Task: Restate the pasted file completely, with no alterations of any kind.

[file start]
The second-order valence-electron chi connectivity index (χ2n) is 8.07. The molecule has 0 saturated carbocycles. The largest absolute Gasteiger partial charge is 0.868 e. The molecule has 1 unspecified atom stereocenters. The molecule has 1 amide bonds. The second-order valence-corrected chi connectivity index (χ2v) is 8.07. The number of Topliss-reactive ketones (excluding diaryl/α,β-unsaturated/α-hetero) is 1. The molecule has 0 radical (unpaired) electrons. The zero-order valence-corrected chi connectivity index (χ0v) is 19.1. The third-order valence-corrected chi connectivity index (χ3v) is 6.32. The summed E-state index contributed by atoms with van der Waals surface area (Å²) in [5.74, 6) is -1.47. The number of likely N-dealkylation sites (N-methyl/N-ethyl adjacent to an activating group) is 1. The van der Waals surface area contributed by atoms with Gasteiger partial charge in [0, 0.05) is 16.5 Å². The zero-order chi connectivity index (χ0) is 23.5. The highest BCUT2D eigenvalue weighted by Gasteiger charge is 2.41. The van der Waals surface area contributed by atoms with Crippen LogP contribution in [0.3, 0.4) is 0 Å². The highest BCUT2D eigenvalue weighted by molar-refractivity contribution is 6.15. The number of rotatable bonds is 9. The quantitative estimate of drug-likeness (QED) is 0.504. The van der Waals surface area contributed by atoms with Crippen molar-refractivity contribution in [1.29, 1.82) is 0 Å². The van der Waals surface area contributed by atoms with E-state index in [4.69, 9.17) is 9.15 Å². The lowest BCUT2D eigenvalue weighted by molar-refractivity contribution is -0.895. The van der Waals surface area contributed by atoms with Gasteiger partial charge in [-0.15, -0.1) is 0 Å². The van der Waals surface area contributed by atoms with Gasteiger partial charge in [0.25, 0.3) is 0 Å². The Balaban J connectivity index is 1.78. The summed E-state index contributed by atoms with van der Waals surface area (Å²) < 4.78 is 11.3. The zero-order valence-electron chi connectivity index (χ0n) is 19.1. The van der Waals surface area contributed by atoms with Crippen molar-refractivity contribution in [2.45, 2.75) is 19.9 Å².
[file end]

The second-order valence-electron chi connectivity index (χ2n) is 8.07. The molecule has 0 saturated carbocycles. The largest absolute Gasteiger partial charge is 0.868 e. The molecule has 1 unspecified atom stereocenters. The molecule has 1 amide bonds. The second-order valence-corrected chi connectivity index (χ2v) is 8.07. The number of Topliss-reactive ketones (excluding diaryl/α,β-unsaturated/α-hetero) is 1. The molecule has 0 radical (unpaired) electrons. The zero-order valence-corrected chi connectivity index (χ0v) is 19.1. The third-order valence-corrected chi connectivity index (χ3v) is 6.32. The summed E-state index contributed by atoms with van der Waals surface area (Å²) in [5.74, 6) is -1.47. The number of likely N-dealkylation sites (N-methyl/N-ethyl adjacent to an activating group) is 1. The van der Waals surface area contributed by atoms with Gasteiger partial charge in [0, 0.05) is 16.5 Å². The zero-order chi connectivity index (χ0) is 23.5. The highest BCUT2D eigenvalue weighted by Gasteiger charge is 2.41. The van der Waals surface area contributed by atoms with Crippen LogP contribution in [0.3, 0.4) is 0 Å². The highest BCUT2D eigenvalue weighted by molar-refractivity contribution is 6.15. The number of rotatable bonds is 9. The quantitative estimate of drug-likeness (QED) is 0.504. The van der Waals surface area contributed by atoms with Crippen molar-refractivity contribution in [1.29, 1.82) is 0 Å². The van der Waals surface area contributed by atoms with E-state index in [4.69, 9.17) is 9.15 Å². The lowest BCUT2D eigenvalue weighted by molar-refractivity contribution is -0.895. The van der Waals surface area contributed by atoms with Gasteiger partial charge in [-0.15, -0.1) is 0 Å². The van der Waals surface area contributed by atoms with Gasteiger partial charge in [0.25, 0.3) is 0 Å². The Balaban J connectivity index is 1.78. The summed E-state index contributed by atoms with van der Waals surface area (Å²) < 4.78 is 11.3. The zero-order valence-electron chi connectivity index (χ0n) is 19.1. The van der Waals surface area contributed by atoms with Crippen molar-refractivity contribution in [2.45, 2.75) is 19.9 Å².